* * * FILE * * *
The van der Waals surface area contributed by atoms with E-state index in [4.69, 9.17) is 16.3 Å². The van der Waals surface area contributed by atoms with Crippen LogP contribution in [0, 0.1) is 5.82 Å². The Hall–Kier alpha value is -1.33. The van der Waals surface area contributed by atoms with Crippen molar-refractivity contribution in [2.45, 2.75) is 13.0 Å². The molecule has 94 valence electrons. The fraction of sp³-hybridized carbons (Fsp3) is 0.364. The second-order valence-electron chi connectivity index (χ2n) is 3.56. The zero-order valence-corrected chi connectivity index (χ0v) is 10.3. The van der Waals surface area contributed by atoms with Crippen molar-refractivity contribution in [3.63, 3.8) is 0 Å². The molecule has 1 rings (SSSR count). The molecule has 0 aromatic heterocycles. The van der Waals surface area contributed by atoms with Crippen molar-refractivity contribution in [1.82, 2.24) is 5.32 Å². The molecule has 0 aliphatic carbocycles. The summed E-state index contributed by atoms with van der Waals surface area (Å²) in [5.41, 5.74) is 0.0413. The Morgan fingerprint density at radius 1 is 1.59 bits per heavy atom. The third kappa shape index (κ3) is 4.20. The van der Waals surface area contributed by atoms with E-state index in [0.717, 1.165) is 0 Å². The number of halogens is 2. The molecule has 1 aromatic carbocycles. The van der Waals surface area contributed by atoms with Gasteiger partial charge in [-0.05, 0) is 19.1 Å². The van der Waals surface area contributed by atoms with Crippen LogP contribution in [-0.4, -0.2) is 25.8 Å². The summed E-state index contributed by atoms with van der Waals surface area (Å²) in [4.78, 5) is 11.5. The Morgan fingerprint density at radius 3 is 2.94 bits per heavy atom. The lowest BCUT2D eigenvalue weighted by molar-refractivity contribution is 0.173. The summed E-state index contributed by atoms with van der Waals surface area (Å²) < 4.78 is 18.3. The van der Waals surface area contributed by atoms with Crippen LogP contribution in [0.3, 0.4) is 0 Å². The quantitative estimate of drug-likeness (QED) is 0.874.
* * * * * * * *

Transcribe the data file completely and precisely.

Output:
The van der Waals surface area contributed by atoms with E-state index in [4.69, 9.17) is 16.3 Å². The van der Waals surface area contributed by atoms with Crippen LogP contribution in [0, 0.1) is 5.82 Å². The Hall–Kier alpha value is -1.33. The van der Waals surface area contributed by atoms with Crippen molar-refractivity contribution in [2.45, 2.75) is 13.0 Å². The molecule has 94 valence electrons. The fraction of sp³-hybridized carbons (Fsp3) is 0.364. The second-order valence-electron chi connectivity index (χ2n) is 3.56. The zero-order valence-corrected chi connectivity index (χ0v) is 10.3. The van der Waals surface area contributed by atoms with Crippen molar-refractivity contribution in [3.63, 3.8) is 0 Å². The molecule has 1 rings (SSSR count). The molecule has 0 aromatic heterocycles. The van der Waals surface area contributed by atoms with Crippen molar-refractivity contribution in [1.82, 2.24) is 5.32 Å². The molecule has 0 aliphatic carbocycles. The summed E-state index contributed by atoms with van der Waals surface area (Å²) in [5.41, 5.74) is 0.0413. The Morgan fingerprint density at radius 1 is 1.59 bits per heavy atom. The third kappa shape index (κ3) is 4.20. The van der Waals surface area contributed by atoms with E-state index in [0.717, 1.165) is 0 Å². The number of halogens is 2. The molecule has 1 aromatic carbocycles. The van der Waals surface area contributed by atoms with Gasteiger partial charge in [-0.05, 0) is 19.1 Å². The van der Waals surface area contributed by atoms with Crippen LogP contribution in [-0.4, -0.2) is 25.8 Å². The summed E-state index contributed by atoms with van der Waals surface area (Å²) in [4.78, 5) is 11.5. The Morgan fingerprint density at radius 3 is 2.94 bits per heavy atom. The lowest BCUT2D eigenvalue weighted by molar-refractivity contribution is 0.173. The summed E-state index contributed by atoms with van der Waals surface area (Å²) < 4.78 is 18.3. The van der Waals surface area contributed by atoms with Crippen LogP contribution in [0.3, 0.4) is 0 Å². The quantitative estimate of drug-likeness (QED) is 0.874.